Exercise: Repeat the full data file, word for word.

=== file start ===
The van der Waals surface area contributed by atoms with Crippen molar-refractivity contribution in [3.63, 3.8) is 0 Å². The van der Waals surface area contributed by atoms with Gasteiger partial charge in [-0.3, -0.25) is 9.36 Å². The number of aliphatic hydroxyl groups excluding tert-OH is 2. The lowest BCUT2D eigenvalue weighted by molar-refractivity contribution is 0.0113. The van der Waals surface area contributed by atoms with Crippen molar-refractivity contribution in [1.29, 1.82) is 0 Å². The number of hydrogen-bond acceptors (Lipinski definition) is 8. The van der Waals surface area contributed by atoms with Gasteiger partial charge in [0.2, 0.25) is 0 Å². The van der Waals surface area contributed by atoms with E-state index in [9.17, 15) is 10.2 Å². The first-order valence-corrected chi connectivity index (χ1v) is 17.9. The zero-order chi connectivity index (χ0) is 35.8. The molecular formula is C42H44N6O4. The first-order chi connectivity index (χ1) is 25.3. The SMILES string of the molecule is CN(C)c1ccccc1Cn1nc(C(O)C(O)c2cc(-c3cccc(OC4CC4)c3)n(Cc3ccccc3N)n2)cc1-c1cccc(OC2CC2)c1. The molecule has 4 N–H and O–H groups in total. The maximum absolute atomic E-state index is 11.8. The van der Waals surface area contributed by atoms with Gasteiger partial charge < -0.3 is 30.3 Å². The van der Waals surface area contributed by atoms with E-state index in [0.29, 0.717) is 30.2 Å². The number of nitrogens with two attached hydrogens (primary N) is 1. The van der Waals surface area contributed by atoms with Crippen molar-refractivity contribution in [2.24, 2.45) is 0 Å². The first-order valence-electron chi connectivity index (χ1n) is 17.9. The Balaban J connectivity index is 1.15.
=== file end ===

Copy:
The van der Waals surface area contributed by atoms with Crippen molar-refractivity contribution in [3.63, 3.8) is 0 Å². The van der Waals surface area contributed by atoms with Gasteiger partial charge in [-0.3, -0.25) is 9.36 Å². The number of aliphatic hydroxyl groups excluding tert-OH is 2. The lowest BCUT2D eigenvalue weighted by molar-refractivity contribution is 0.0113. The van der Waals surface area contributed by atoms with Crippen molar-refractivity contribution in [1.29, 1.82) is 0 Å². The number of hydrogen-bond acceptors (Lipinski definition) is 8. The van der Waals surface area contributed by atoms with Gasteiger partial charge in [0.2, 0.25) is 0 Å². The van der Waals surface area contributed by atoms with E-state index in [9.17, 15) is 10.2 Å². The first-order valence-corrected chi connectivity index (χ1v) is 17.9. The zero-order chi connectivity index (χ0) is 35.8. The molecular formula is C42H44N6O4. The first-order chi connectivity index (χ1) is 25.3. The SMILES string of the molecule is CN(C)c1ccccc1Cn1nc(C(O)C(O)c2cc(-c3cccc(OC4CC4)c3)n(Cc3ccccc3N)n2)cc1-c1cccc(OC2CC2)c1. The molecule has 4 N–H and O–H groups in total. The maximum absolute atomic E-state index is 11.8. The van der Waals surface area contributed by atoms with Gasteiger partial charge < -0.3 is 30.3 Å². The van der Waals surface area contributed by atoms with E-state index in [0.29, 0.717) is 30.2 Å². The number of nitrogens with two attached hydrogens (primary N) is 1. The van der Waals surface area contributed by atoms with Crippen molar-refractivity contribution in [2.24, 2.45) is 0 Å². The first-order valence-electron chi connectivity index (χ1n) is 17.9. The Balaban J connectivity index is 1.15.